As Ithaca’s biting winds turn into the gentle lull of a spring breeze, winter aconite blooms in the Cornell Botanic Gardens and Cornellians are taking advantage of the warm weather to visit the Conifer Slope and Botanic Buzzline.
Throughout the pandemic, the gardens have been open to the public, albeit with safety precautions — visitors are required to maintain a six foot distance from one another, wear appropriate face coverings,visit in groups of no larger than 10 and all indoor facilities are closed until further notice.
These restrictions have not kept visitors away, nor have they stopped the gardens from continuing their many educational and community driven programs.
In fact, visitation increased significantly in 2020, driven by the closure of other community gathering spaces, according to Shannon Dortch, associate director of communications and marketing at the gardens,.
At one point, the daily visitor count reached over 1,100, and the F. R. Newman Arboretum, Nevin Welcome Center gardens and Beebe Lake Trails recorded 600 visitors daily.
Throughout spring 2019 and fall 2020, when students and professors faced campus closures and social isolation, many took to the gardens. The number of classes that used the gardensas an outdoor classroom increased by 30 percent.
“There’s an element there of peace and togetherness that the gardens are affording by being an outdoor space which is relatively accessible,” said Jeannie Yamazaki ‘21, co-lead of the Cornell Botanic Garden Ambassadors.
Last fall, the gardens established its first team of Garden Ambassadors as part of the larger program, Learning by Leading, an initiative that builds a network of student-led teams that are passionate about environmental issues. The pandemic offered an opportunity for these students to come together to engage in community building, which included starting an online book club featuring titles like “Braiding Sweetgrass.”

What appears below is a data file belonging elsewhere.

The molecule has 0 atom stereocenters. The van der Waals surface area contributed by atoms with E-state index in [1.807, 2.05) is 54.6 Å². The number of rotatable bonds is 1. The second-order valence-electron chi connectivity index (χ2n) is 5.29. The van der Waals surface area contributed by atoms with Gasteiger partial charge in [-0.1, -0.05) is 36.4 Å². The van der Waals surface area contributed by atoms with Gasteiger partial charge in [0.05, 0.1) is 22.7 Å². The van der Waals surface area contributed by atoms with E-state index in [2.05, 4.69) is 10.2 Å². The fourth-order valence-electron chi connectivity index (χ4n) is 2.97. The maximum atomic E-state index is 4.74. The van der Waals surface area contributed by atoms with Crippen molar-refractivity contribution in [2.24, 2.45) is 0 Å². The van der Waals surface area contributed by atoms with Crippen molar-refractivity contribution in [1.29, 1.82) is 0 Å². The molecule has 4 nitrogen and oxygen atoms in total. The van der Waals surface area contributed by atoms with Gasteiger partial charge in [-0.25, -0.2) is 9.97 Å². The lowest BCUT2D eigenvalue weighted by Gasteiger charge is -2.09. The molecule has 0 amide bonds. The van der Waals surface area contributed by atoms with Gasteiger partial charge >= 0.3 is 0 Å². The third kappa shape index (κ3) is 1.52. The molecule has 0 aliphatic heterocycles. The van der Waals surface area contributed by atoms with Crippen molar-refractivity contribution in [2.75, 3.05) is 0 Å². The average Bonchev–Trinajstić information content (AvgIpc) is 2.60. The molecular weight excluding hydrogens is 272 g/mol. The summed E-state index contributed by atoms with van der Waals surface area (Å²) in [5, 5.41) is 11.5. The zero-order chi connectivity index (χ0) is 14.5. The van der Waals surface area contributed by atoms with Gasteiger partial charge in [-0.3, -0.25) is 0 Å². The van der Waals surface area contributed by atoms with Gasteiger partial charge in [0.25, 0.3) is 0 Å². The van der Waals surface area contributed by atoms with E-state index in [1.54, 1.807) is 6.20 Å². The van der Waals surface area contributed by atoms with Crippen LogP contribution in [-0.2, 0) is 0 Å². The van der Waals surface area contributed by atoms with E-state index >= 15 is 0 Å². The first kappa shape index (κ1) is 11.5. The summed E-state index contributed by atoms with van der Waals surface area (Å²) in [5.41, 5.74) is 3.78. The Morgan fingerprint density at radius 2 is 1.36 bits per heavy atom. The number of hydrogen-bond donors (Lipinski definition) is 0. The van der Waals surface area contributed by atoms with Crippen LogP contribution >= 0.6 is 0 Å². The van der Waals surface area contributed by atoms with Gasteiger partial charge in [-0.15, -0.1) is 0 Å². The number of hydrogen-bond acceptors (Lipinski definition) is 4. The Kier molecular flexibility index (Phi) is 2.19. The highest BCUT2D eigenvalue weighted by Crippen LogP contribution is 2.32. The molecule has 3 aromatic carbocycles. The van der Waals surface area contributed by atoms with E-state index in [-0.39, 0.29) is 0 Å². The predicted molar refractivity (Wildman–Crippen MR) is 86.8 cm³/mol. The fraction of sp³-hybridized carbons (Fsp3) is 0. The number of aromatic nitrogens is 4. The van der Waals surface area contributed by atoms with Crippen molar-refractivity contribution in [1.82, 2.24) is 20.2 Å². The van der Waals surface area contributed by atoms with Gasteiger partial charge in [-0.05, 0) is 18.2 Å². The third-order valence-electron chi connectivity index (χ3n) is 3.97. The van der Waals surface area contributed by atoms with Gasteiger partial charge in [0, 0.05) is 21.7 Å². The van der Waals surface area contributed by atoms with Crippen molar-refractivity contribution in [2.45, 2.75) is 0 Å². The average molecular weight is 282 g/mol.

The gardens are also maintaining community engagement by transitioning their educational programming online. Webinar series like Verdant Views, which discuss climate issues and their impact on the gardens, drew participants from across the globe, something that was not possible in pre-pandemic years. According to Yamazaki, the international viewership gives the gardens an opportunity to spread their message of beauty, diversity and hope.
“The Botanic Gardens wants to see biocultural diversity,” Yamazaki said. “We want to be protectors of that; we want to empower people to be protectors of that, and you can do that anywhere in the world.”
Yamazaki is grateful for the gardens’ increasing focus on student involvement and their trust in students to advance the gardens’ vision.
“It’s been a source of comfort for me to get to be a part of this program, and get to see the ways in which the Cornell Botanic Gardens is making an investment in students as people who can make environmental change,” Yamazaki said.